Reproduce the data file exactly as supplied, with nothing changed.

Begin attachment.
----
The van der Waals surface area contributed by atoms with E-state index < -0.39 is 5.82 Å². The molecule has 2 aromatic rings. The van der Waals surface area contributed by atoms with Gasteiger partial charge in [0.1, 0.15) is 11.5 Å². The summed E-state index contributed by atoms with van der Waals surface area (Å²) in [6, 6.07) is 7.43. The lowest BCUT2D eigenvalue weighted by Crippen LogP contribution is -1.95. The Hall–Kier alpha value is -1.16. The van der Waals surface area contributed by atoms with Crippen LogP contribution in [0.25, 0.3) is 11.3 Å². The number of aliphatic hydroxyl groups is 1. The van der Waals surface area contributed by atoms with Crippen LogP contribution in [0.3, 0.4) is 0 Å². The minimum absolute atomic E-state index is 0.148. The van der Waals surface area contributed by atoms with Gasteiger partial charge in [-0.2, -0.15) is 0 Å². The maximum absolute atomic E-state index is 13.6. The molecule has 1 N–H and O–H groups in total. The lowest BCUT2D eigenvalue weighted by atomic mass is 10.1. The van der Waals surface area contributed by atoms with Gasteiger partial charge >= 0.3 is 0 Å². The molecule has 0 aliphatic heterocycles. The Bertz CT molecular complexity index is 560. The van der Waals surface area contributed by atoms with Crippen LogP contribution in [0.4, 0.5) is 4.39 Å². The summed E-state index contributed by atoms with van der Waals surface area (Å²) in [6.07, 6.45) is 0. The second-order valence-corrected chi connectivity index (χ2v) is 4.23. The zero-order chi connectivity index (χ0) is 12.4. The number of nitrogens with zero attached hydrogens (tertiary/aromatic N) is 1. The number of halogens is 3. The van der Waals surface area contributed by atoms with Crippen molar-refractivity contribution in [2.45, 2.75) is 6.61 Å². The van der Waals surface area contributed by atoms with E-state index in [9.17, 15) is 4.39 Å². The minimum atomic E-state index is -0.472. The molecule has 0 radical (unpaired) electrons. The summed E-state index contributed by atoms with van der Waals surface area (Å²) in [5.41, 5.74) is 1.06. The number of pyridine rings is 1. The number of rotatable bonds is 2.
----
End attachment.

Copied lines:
The van der Waals surface area contributed by atoms with E-state index < -0.39 is 5.82 Å². The molecule has 2 aromatic rings. The van der Waals surface area contributed by atoms with Gasteiger partial charge in [0.1, 0.15) is 11.5 Å². The summed E-state index contributed by atoms with van der Waals surface area (Å²) in [6, 6.07) is 7.43. The lowest BCUT2D eigenvalue weighted by Crippen LogP contribution is -1.95. The Hall–Kier alpha value is -1.16. The van der Waals surface area contributed by atoms with Crippen LogP contribution in [0.25, 0.3) is 11.3 Å². The number of aliphatic hydroxyl groups is 1. The van der Waals surface area contributed by atoms with Crippen LogP contribution in [0.3, 0.4) is 0 Å². The minimum absolute atomic E-state index is 0.148. The van der Waals surface area contributed by atoms with Gasteiger partial charge in [-0.2, -0.15) is 0 Å². The maximum absolute atomic E-state index is 13.6. The molecule has 1 N–H and O–H groups in total. The lowest BCUT2D eigenvalue weighted by atomic mass is 10.1. The van der Waals surface area contributed by atoms with Gasteiger partial charge >= 0.3 is 0 Å². The molecule has 0 aliphatic heterocycles. The Bertz CT molecular complexity index is 560. The van der Waals surface area contributed by atoms with Crippen LogP contribution in [0.4, 0.5) is 4.39 Å². The summed E-state index contributed by atoms with van der Waals surface area (Å²) in [6.07, 6.45) is 0. The second-order valence-corrected chi connectivity index (χ2v) is 4.23. The zero-order chi connectivity index (χ0) is 12.4. The number of nitrogens with zero attached hydrogens (tertiary/aromatic N) is 1. The number of halogens is 3. The van der Waals surface area contributed by atoms with Crippen molar-refractivity contribution in [2.45, 2.75) is 6.61 Å². The van der Waals surface area contributed by atoms with E-state index in [9.17, 15) is 4.39 Å². The minimum atomic E-state index is -0.472. The molecule has 0 radical (unpaired) electrons. The summed E-state index contributed by atoms with van der Waals surface area (Å²) in [5.41, 5.74) is 1.06. The number of pyridine rings is 1. The number of rotatable bonds is 2.